Just how much calories do we lose while running? It depends. Weight and pace play a large role in determining this. Generally, the heavier you are (independent of speed), the more calories you’ll burn. Also, the faster or less efficient you run, the more calories you’ll also be burning. When running a race we have to keep in mind the calories we need to consume for the amount we are burning. Ideally you don’t want your caloric debt (the amount you burn being more than the amount you consume) to be too high. It is possible to have near zero caloric debt, but as anyone who has ever drank too much gatorade or eaten too many gels can attest to; can do damage to our stomachs and the stuff just ends up on the road as a Jackson Pollock creation.
A heavier person burns more calories because a larger body mass requires their body to do more work, which requires more energy. I’ll confuse you more with this example: Two identical cars are filled to the top with gas and travel the same route to some destination. One car is loaded with 5 passengers and the trunk is filled with suitcases. The other car only has the driver and an empty trunk. Which car do you think will use up less gasoline and travel farther? The car with less weight!
We also burn more calories the faster we run because faster body movements require more oxygen. In response, we consume more oxygen to keep us moving. It’s in the consumption and conversion of oxygen into usable energy where we burn more calories. Lack of running efficiency also leads to greater caloric loss. Poor aerobic capacity and poor running form will burn more calories because the aerobic and muscular inefficiencies require more energy. Wasted movement over the course of a marathon adds to caloric debt. Yes, flailing your arms from side-to-side rather than up and down burns more calories, which isn’t good for someone trying to run a faster time.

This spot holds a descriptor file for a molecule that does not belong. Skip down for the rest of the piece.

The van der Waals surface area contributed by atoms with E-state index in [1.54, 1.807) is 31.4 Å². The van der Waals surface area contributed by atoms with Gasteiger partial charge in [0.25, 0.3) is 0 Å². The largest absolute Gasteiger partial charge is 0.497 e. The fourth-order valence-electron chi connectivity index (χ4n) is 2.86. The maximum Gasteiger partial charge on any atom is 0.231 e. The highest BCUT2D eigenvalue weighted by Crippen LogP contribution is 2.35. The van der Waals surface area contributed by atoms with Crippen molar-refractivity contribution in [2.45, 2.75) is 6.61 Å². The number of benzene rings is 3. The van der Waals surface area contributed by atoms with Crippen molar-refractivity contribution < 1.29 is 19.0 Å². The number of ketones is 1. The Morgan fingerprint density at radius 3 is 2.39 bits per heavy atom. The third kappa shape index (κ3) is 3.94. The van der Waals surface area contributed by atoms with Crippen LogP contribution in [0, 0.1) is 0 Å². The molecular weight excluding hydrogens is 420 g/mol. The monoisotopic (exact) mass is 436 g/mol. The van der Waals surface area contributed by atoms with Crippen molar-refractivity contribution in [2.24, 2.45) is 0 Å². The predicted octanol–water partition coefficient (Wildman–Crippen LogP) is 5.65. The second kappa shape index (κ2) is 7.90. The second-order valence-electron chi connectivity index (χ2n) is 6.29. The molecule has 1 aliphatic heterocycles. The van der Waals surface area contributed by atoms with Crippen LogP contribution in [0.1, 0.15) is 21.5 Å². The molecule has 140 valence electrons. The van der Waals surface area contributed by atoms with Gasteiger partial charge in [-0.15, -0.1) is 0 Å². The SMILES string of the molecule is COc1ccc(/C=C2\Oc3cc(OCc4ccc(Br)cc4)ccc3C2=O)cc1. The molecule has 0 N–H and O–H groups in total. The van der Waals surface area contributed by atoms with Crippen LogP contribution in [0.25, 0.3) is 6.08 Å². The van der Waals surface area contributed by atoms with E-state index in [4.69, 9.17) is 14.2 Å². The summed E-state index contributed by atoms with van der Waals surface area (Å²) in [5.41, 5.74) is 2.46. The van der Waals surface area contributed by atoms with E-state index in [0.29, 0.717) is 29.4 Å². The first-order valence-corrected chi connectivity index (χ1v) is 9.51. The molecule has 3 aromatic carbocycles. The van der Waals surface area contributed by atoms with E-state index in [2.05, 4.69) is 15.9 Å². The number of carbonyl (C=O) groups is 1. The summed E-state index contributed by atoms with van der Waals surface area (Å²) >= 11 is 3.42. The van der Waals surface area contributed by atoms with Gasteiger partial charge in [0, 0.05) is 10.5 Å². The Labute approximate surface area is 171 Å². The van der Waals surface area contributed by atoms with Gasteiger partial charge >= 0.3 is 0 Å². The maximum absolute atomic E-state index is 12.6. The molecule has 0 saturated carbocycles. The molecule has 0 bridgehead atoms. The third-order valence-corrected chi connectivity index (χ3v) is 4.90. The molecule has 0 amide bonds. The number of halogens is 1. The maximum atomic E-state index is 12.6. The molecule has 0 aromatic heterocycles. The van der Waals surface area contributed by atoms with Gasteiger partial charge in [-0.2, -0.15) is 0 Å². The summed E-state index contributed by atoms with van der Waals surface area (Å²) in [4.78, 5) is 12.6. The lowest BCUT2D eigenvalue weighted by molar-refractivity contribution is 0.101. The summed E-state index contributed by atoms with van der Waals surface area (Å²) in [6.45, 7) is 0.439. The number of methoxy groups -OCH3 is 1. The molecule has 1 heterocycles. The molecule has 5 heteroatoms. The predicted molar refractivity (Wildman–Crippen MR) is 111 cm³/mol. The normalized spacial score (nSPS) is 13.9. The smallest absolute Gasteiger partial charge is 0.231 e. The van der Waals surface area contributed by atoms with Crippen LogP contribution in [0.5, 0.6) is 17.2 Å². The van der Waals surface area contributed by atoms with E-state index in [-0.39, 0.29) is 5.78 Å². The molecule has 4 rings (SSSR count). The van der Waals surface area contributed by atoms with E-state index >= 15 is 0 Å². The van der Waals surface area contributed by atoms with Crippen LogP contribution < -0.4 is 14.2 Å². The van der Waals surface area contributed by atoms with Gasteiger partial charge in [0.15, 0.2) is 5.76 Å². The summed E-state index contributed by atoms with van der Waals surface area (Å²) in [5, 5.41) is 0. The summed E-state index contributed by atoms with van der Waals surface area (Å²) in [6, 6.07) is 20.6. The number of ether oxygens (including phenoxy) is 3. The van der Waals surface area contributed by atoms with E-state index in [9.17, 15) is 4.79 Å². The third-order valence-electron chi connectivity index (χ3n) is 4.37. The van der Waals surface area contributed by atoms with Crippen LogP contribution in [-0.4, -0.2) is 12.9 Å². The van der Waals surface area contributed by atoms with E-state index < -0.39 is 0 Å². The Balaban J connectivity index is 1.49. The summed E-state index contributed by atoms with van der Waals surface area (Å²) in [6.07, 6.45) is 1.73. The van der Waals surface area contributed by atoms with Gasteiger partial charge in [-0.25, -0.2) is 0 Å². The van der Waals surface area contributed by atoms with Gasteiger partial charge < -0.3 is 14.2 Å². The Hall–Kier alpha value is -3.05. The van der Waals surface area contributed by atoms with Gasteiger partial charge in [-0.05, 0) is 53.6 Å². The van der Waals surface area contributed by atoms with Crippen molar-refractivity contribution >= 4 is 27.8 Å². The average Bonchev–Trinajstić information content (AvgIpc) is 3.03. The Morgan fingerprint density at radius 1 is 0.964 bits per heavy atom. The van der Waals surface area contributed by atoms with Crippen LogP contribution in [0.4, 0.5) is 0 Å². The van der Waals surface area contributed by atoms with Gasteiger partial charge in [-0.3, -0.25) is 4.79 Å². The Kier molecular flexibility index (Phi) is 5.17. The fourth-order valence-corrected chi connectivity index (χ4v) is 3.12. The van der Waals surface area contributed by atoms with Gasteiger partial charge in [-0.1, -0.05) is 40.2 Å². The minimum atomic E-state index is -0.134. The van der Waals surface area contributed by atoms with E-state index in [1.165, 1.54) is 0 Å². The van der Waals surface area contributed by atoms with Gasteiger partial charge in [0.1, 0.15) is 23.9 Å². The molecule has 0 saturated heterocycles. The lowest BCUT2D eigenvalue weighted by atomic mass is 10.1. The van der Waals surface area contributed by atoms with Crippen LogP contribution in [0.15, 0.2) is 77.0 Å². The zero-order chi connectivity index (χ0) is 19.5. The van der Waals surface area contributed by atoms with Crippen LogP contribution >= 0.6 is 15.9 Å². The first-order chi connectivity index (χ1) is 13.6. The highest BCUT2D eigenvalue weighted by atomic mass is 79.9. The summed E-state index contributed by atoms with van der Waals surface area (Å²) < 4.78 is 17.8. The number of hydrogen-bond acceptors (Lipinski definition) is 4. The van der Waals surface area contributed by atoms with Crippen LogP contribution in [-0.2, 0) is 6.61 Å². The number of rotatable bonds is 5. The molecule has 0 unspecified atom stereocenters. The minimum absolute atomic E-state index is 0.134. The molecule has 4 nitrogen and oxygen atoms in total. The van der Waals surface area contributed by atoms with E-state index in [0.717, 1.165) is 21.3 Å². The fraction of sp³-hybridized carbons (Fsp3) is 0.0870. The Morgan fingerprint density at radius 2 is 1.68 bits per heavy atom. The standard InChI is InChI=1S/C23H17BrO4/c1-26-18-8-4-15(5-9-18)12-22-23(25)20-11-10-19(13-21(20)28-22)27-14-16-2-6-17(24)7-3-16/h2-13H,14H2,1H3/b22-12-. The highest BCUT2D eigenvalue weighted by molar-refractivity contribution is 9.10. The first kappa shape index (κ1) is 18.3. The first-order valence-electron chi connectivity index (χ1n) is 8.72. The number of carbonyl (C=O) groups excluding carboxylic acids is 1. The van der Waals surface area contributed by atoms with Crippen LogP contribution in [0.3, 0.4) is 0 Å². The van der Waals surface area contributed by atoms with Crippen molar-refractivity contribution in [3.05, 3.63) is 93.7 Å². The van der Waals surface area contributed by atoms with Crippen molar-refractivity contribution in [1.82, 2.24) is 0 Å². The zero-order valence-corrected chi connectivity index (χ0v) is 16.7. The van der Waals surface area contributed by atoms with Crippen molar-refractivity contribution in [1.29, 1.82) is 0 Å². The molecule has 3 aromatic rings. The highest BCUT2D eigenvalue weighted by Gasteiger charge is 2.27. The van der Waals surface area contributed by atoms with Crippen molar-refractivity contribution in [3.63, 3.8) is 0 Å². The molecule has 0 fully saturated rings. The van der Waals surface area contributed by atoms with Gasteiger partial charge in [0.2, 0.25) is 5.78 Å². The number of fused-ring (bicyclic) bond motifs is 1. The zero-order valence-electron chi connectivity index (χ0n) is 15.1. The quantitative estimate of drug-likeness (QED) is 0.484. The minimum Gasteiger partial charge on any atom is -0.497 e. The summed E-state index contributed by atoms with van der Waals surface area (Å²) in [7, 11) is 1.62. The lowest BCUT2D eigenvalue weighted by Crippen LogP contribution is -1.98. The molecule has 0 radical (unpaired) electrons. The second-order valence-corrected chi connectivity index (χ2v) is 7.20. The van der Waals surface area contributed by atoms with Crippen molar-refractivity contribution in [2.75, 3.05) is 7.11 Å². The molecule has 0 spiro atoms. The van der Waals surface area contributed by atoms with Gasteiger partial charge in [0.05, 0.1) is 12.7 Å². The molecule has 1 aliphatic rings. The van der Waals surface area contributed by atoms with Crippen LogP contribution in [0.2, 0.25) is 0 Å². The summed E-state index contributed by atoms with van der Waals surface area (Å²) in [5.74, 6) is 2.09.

Some things to keep in mind to lessen caloric debt in a race: lose some weight, work on maintaining a good aerobic base, and fix those running flaws that cause wasted movements. Wasted movements may be the result of a limited range of motion and lack of muscular development. Lessening your caloric needs during a race helps with faster times because you don’t have to slow down or stop to refuel. NASCAR serves as a good example. The car that is running the most efficient (less wind resistant, shorter lines on turns, less braking, etc) and takes fewer pit stops usually wins the race. Control those things that can be controlled (like our diets and our running workouts) and more likely than not you’d have ran a good race. In short, low caloric debt doesn’t necessitate frequent consumption; we can get by with fewer calories during the course of a race. Then, after the race, game on with the brews and burgers! Recovery!
This is a very unscientific graph based on numbers inputted into http://www.healthstatus.com/calculate/cbc. Taken from http://www.sushi-suzuki.com/blog/2007/10/which-burns-more-calories-running-or.html